Vladimir Putin Opposes U.S. Fracking Because It Threatens Russia’s Oil & Gas Exports

Image via Oil and Gas People, goo.gl/V2c1Yz

Image via Oil and Gas People, goo.gl/V2c1Yz

Russian connections to anti-fracking activism in the United States underscore Russian President Vladimir Putin’s dedication to keeping Eastern Europe dependent on the oil and natural gas which flows from its state-owned energy giant, Gazprom. Russia has successfully stopped fracking efforts in Eastern Europe through phony environmentalist and media campaigns, and is now attempting to disrupt the surge in American natural gas production that is quickly bringing the U.S. into energy independence, and creating threatening unwanted competition for the Russian energy in Europe.


Exports from the U.S. via the oil and natural gas extraction process known as hydraulic fracturing – or “fracking” – poses a clear danger not only to Gazprom, but to the Russian government. One quarter of the regime’s revenues come from taxes paid by the energy giant, in which the government is a majority stakeholder. It is not surprising, then, that Gazprom is the only major energy company in the world to oppose the development of shale gas. For years its executives have claimed that fracking poses severe environmental risks; Alexander Medvedev, Gazprom’s executive chairman and head of Gazprom Export, has vowed that the Russian state and Gazprom are ready “to wage [ ] war on shale.”

While many former Soviet bloc countries in Eastern Europe have joined NATO and the European Union in an attempt to distance themselves from their Moscow, their overwhelming dependence on Russian energy imports has prevented them from achieving complete independence. Gazprom supplies 30 percent of the European Union’s natural gas, and during a 2009 dispute with Ukraine showed the world that it can make Europe shiver if it turns the spigots off.

European Union nations have repeatedly attempted to find ways to diversify their energy resources, but the powerful environmentalist factions in many countries have lobbied against increased oil and gas imports from the United States and elsewhere. Innocently or no, these groups have played into the hands of Gazprom. After Germans protested in an emotional meltdown when a 2011 tsunami disabled the power supply of three Japanese nuclear reactors, German Chancellor Angela Merkel did an about-face on nuclear energy. With the support of 80 percent of the Bundestag, or German parliament, she decided to phase out nuclear power in that country by 2022. This prompted Russian President Vladimir Putin to jokingly tell the Germans:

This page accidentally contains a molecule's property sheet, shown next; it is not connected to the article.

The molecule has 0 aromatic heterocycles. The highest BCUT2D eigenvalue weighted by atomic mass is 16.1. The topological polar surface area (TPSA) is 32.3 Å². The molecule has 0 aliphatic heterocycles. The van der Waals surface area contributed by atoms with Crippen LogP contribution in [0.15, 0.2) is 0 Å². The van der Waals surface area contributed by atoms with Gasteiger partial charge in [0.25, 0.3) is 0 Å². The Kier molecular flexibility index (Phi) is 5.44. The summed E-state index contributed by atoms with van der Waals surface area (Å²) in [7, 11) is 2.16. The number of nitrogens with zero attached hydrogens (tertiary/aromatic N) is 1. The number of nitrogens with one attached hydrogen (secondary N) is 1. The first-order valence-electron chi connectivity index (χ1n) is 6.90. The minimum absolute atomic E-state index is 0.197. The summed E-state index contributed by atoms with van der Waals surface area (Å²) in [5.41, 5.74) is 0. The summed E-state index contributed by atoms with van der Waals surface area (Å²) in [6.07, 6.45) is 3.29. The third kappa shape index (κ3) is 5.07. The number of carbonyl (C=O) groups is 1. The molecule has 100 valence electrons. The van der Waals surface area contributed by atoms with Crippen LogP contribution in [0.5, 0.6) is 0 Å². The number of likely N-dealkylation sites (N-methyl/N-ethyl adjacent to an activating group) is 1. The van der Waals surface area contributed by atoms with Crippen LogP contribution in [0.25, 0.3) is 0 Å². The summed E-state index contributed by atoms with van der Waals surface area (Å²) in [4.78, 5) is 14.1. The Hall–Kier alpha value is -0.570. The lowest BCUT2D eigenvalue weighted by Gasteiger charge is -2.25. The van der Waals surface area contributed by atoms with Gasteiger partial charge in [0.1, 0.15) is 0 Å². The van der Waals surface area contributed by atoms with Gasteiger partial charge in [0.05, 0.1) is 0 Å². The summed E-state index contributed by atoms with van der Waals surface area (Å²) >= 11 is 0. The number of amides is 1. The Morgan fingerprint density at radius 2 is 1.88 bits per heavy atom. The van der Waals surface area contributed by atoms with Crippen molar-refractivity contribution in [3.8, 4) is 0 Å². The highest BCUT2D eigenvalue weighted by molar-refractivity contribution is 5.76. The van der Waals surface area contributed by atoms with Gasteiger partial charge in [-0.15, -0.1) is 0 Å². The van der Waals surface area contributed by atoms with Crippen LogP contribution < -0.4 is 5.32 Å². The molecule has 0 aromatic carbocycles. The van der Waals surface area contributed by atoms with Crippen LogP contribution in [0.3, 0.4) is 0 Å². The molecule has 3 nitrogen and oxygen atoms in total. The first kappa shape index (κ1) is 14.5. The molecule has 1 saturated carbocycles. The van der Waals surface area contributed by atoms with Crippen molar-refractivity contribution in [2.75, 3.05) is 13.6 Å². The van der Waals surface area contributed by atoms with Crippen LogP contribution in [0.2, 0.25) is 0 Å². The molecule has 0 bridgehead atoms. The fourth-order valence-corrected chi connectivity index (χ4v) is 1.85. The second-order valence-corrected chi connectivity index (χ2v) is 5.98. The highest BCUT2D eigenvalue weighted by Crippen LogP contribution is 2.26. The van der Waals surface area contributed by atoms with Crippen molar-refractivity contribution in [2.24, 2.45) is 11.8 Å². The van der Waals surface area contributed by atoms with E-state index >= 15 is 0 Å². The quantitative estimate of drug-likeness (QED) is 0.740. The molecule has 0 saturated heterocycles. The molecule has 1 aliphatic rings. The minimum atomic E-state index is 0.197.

I don’t understand how you will heat your houses. You don’t want the gas. You don’t develop nuclear energy. Are you going to heat with firewood? You also have to go to Siberia if you need firewood.


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Personal Experience with Amtrak

I only recently rode Amtrak for the first time and must admit the United States could do much better in the area of rail travel.

Raised in a fairly nostalgic home environment, my childhood VHS entertainment featured a steady stream of black-and-white films like Young Tom Edison, Where the Red Fern Grows, North by Northwest, and of course a ton of Westerns. Trains have always represented adventure, suspense, and independence in my mind. In fact, some of the best action movies in history have involved suspenseful train scenes. Think of the Mission Impossible series, Money Train, From Russia with Love, and of course Skyfall. But, that’s for another post.

My desire to travel by train as a kid went largely unfulfilled as passenger train service had essentially died in the southern U.S. three decades before I was born.

Image from bootsnall.com

Now, I must admit before giving my full opinion on the nation’s passenger train monopoly, that European rail has thoroughly spoiled my expectations. I’ve traveled on nearly every form of European train, from sleeper cars, to German first class, to ex-communist-bloc clunkers with no plumbing (See image to the right), I expected Amtrak wouldn’t come near Western European standards. But, after my last Greyhound experience which included a ten-hour delay because of a station shooting in Richmond (a station where I was meant to have a healthy layover), having to pay $160 in Nashville (more than my entire round-trip ticket) to retrieve my truck after the incredibly rude Greyhound employees impounded it (their website contained no warning that parking was not available at the station), I had promised myself never to pay a cent to that poorly-run, antiquated dog .

Since, I was unwilling to pay the extra airfare for all the luggage and the bicycle I was taking along and willing to hitchhike from Birmingham to Washington D.C. before resorting to Greyhound, I decided to check Amtrak prices.

The price wasn’t bad – $160 one-way with two free suitcases with an extra $20 for the third. Taking along bikes are free with Amtrak, which was the deal-seller, since the much cheaper Megabus does not have room for them.

I arrived at the Birmingham station three hours before departure, hoping to shed my heavy, unwieldy luggage quickly. However, there were no Amtrak employees in sight and the window remained unmanned. After about an hour, I finally spotted one employee among the fifty or so passengers who were waiting in a filthy waiting room the size of a dentist office. I asked him where I should check in my luggage. He pointed down a hall that looked like it led to a time portal back to the 1950s and said to wait for the announcement to check them in. I walked down the hall which ended at a locked storage room door.